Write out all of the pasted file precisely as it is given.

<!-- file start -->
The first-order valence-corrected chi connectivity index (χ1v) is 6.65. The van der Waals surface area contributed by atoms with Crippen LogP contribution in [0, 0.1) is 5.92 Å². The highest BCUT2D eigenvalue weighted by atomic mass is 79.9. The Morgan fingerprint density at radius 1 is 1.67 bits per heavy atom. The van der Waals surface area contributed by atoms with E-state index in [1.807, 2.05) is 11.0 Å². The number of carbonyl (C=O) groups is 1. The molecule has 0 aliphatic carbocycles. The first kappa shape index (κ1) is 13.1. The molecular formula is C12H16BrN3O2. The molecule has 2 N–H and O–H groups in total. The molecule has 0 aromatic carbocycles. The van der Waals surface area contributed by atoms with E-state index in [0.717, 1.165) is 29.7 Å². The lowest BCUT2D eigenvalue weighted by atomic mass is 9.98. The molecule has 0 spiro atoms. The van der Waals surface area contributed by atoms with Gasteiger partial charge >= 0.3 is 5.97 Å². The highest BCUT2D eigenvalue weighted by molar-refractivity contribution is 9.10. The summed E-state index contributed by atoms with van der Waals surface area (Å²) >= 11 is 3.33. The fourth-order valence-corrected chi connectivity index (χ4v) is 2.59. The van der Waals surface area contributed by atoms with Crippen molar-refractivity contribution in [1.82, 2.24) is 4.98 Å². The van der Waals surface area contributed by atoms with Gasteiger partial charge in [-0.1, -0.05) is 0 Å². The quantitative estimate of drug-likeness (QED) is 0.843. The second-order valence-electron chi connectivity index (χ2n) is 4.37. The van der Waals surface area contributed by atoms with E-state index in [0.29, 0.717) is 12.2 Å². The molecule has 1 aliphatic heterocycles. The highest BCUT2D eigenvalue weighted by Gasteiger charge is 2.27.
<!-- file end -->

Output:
The first-order valence-corrected chi connectivity index (χ1v) is 6.65. The van der Waals surface area contributed by atoms with Crippen LogP contribution in [0, 0.1) is 5.92 Å². The highest BCUT2D eigenvalue weighted by atomic mass is 79.9. The Morgan fingerprint density at radius 1 is 1.67 bits per heavy atom. The van der Waals surface area contributed by atoms with E-state index in [1.807, 2.05) is 11.0 Å². The number of carbonyl (C=O) groups is 1. The molecule has 0 aliphatic carbocycles. The first kappa shape index (κ1) is 13.1. The molecular formula is C12H16BrN3O2. The molecule has 2 N–H and O–H groups in total. The molecule has 0 aromatic carbocycles. The van der Waals surface area contributed by atoms with E-state index in [0.717, 1.165) is 29.7 Å². The lowest BCUT2D eigenvalue weighted by atomic mass is 9.98. The molecule has 0 spiro atoms. The van der Waals surface area contributed by atoms with Gasteiger partial charge >= 0.3 is 5.97 Å². The highest BCUT2D eigenvalue weighted by molar-refractivity contribution is 9.10. The summed E-state index contributed by atoms with van der Waals surface area (Å²) >= 11 is 3.33. The fourth-order valence-corrected chi connectivity index (χ4v) is 2.59. The van der Waals surface area contributed by atoms with Crippen molar-refractivity contribution in [1.82, 2.24) is 4.98 Å². The van der Waals surface area contributed by atoms with Gasteiger partial charge in [-0.1, -0.05) is 0 Å². The quantitative estimate of drug-likeness (QED) is 0.843. The second-order valence-electron chi connectivity index (χ2n) is 4.37. The van der Waals surface area contributed by atoms with E-state index in [0.29, 0.717) is 12.2 Å². The molecule has 1 aliphatic heterocycles. The highest BCUT2D eigenvalue weighted by Gasteiger charge is 2.27.